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Video | The BMW 850CSi Was the $175,000 Flagship BMW of the 1990s

I recently had the chance to drive a BMW 850CSi, which was the ultimate BMW of the 1990s. It was the top-level version of the 8 Series, which itself was the sporty luxury coupe that stood above even the 7 Series luxury sedan in BMW’s lineup. It was powered by a V12 engine mated a manual transmission. It’s absolutely gorgeous, and it’s very rare.

Very, very rare, in fact. When the 850CSi was offered new in the mid-1990s, BMW only managed to sell about 1,500 in the entire world — and only 225 examples came to North America. I drove one of the 225, a brilliantly well-kept 1995 model owned by a BMW enthusiast in New Jersey. And it was much better than I expected.

The styling is one reason it was a lot better than I thought it would be. You rarely see the 8 Series on the road anymore; it was rare even when it was new, and it was largely considered a flop throughout the 1990s for being too large, too heavy and too un-BMW. But as cars have gotten larger, the 8 Series’ styling, shape and size has gotten more acceptable; at 188 inches in length, the 8 Series is only six inches longer than today’s 3 Series sedan. Spending the day with the 850CSi really convinced me that its simple, handsome style and its moderate sizing is perfect for today’s world — even if it was a bit too big and too bloated at the time.

Move beyond the styling and we have to cover the engine. The "regular" 8 Series was sold in two variants: There was the 840, which used a V8 that made about 280 horsepower, and the 850, which used a V12 that had a little more power but a lot more torque. The 850CSi boasted a big power jump — 375 hp, which was no small figure at the time. More importantly, the 850CSi’s engine served as the basis for the powerplant in the famed McLaren F1 supercar, though the F1’s engine underwent substantial changes (including variable valve timing) and a raucous 618 hp.

Still, the "F1-related" engine is a pretty cool story for the 850CSi. And here’s another cool story: the 850CSi is a secret BMW M Car. It has M badges on the door sills and M markings on the steering wheel and gear lever. Its VIN starts with "WBS," like M cars, rather than "WBA," like normal BMW models. And its internal engine code starts with "S," like M cars, and unlike regular BMWs. Why BMW decided not to call it the M8 is unknown — but aside from the badging, this was basically an "M" BMW.

And you can feel that on the road. Power delivery is excellent, with tons of power from a stop and just as much in the mid-range — the car feels fast, even by today’s standards, and requires no time "spooling up" like VANOS-equipped BMW models and modern turbocharged vehicles. It just goes, and goes, and goes, delivering exactly as much power as you request despite its heft (and despite its age). Power delivery is also tremendously smooth and linear, with no surprises and no smash forward at a certain RPM. It’s great fun just to jam the throttle down when you’re going 40 and feel yourself rocket ahead.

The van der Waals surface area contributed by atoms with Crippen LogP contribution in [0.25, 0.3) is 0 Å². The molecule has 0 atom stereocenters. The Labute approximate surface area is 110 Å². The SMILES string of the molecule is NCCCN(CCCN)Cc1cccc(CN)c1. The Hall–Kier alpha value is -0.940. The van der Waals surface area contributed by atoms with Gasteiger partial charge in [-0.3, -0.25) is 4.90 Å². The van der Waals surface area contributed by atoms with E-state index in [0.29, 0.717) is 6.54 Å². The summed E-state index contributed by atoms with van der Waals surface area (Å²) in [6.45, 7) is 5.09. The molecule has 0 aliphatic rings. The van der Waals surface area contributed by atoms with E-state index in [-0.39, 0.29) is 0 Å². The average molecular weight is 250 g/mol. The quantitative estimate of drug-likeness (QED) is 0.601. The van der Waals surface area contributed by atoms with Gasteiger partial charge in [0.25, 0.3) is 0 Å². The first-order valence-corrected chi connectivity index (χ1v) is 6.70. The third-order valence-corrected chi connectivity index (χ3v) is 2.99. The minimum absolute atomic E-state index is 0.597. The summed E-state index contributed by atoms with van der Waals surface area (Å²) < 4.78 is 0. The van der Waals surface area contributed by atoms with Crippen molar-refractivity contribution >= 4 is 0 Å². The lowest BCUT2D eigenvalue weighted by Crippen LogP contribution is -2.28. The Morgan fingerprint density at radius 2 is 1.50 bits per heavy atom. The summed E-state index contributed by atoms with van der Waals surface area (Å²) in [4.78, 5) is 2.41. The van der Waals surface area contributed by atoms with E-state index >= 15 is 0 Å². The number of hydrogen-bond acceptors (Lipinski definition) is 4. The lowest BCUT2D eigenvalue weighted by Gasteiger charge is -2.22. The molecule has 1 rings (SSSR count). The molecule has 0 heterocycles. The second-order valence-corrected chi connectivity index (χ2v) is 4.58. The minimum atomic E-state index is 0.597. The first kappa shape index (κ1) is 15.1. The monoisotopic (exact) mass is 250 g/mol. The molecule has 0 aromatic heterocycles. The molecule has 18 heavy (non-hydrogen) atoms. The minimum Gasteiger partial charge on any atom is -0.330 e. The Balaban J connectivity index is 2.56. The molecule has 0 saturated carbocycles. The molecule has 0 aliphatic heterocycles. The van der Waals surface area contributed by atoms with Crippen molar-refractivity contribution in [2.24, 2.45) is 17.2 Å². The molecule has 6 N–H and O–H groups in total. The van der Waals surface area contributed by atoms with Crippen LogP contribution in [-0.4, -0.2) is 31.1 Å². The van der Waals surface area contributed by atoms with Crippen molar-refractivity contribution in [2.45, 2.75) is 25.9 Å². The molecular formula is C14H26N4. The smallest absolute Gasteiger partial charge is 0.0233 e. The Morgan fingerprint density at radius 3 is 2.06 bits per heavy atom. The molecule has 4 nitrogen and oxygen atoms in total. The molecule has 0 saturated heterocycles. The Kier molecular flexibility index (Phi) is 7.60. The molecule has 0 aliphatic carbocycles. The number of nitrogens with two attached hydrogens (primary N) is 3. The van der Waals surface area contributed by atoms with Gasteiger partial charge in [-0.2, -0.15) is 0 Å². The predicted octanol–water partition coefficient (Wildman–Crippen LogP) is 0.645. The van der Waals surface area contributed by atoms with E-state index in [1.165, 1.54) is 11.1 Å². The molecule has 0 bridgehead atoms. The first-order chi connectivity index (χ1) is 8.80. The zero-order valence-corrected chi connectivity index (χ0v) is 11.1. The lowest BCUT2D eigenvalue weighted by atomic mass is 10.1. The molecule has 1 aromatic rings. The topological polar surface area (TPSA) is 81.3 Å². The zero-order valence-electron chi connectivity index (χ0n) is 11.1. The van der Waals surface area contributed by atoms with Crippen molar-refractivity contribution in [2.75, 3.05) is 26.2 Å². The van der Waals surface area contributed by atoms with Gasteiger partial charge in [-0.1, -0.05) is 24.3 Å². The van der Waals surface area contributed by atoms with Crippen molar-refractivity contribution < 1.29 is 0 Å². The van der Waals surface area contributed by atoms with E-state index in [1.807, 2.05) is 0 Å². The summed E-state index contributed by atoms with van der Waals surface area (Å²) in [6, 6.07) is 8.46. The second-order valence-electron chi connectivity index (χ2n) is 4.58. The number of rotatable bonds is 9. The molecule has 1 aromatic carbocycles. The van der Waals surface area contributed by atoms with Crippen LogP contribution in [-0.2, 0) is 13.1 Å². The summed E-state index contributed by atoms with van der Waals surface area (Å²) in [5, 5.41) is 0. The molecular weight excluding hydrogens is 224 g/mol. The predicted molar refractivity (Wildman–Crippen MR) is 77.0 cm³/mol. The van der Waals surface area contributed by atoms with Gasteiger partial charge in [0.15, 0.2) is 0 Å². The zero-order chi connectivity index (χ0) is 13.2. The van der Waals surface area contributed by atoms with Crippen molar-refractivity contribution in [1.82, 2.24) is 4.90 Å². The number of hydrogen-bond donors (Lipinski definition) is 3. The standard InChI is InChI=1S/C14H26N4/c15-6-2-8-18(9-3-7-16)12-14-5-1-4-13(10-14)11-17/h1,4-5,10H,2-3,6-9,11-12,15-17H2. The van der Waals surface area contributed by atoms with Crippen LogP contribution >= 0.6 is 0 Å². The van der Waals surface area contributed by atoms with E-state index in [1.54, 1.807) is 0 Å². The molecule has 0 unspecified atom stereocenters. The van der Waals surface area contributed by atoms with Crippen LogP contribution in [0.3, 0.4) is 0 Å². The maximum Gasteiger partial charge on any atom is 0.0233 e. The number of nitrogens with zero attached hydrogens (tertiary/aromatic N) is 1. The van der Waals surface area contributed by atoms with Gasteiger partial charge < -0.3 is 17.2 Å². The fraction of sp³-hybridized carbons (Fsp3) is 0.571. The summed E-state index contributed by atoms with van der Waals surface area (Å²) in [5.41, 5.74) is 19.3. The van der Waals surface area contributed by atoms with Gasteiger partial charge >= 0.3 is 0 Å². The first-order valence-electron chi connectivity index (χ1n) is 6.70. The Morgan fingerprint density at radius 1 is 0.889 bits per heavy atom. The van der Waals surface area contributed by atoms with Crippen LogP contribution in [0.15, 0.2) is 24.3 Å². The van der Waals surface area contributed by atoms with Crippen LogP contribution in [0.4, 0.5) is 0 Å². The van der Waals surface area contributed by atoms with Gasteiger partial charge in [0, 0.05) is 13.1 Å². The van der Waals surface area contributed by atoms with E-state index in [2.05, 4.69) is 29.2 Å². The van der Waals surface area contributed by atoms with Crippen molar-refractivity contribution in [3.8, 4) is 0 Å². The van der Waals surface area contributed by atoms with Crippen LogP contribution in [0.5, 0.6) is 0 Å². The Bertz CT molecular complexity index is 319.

It’s also great fun to shift the gears. How often do you have the chance to drive a vehicle with a V12 powerplant … and a manual transmission? Very infrequently, of course — most V12s are mated to smooth, comfortable automatics, and the mere thought of rev matching a V12 had me giggling while I was driving the 850CSi — especially because doing so is about as easy as in a 325i from the same era. The clutch is smooth and the gear lever is easy. Going through the gears in this car was a total joy.

If there was any letdown, it came during the corners. The 850CSi is no back-roads attack weapon, which you’ll probably say makes sense due to its size. But, truthfully, a modern M5 feels far more composed, almost sports car-like, while the 850CSi is just outclassed. It isn’t size that’s the problem with the 850CSi; it’s age — in 1995, automakers just didn’t know how to make a big car turn like a small one. They’ve overcome that issue now.

Then again, corner carving wasn’t really the point of the 850CSi. While I was a little disappointed in the handling, I was pleasantly surprised by just how comfortable the thing was — the seat is soft and supportive, the ride is compliant and there’s a lot of room in the front seats. The 850CSi wasn’t supposed to go fast around corners, although it can do that reasonably well. It was supposed to go fast over long distances — and it can do that better than virtually any car from the era. You just have the benefit of shifting gears when you want.

The 850CSi really impressed me: A grand tourer that still feels fast today; an aging "failure" that suddenly doesn’t seem like such an automotive mistake anymore. These are getting valuable now, and it’s easy to see why — and I loved the time I spent around the 850CSi, checking out its quirks and getting behind the wheel. And someday, years from now, I suspect people will ask me what I thought of this car — and why I didn’t buy one when it was "only" $75,000. Find a BMW 8CSi for sale

Doug DeMuro is an automotive journalist who has written for many online and magazine publications. He once owned a Nissan Cube and a Ferrari 360 Modena. At the same time.

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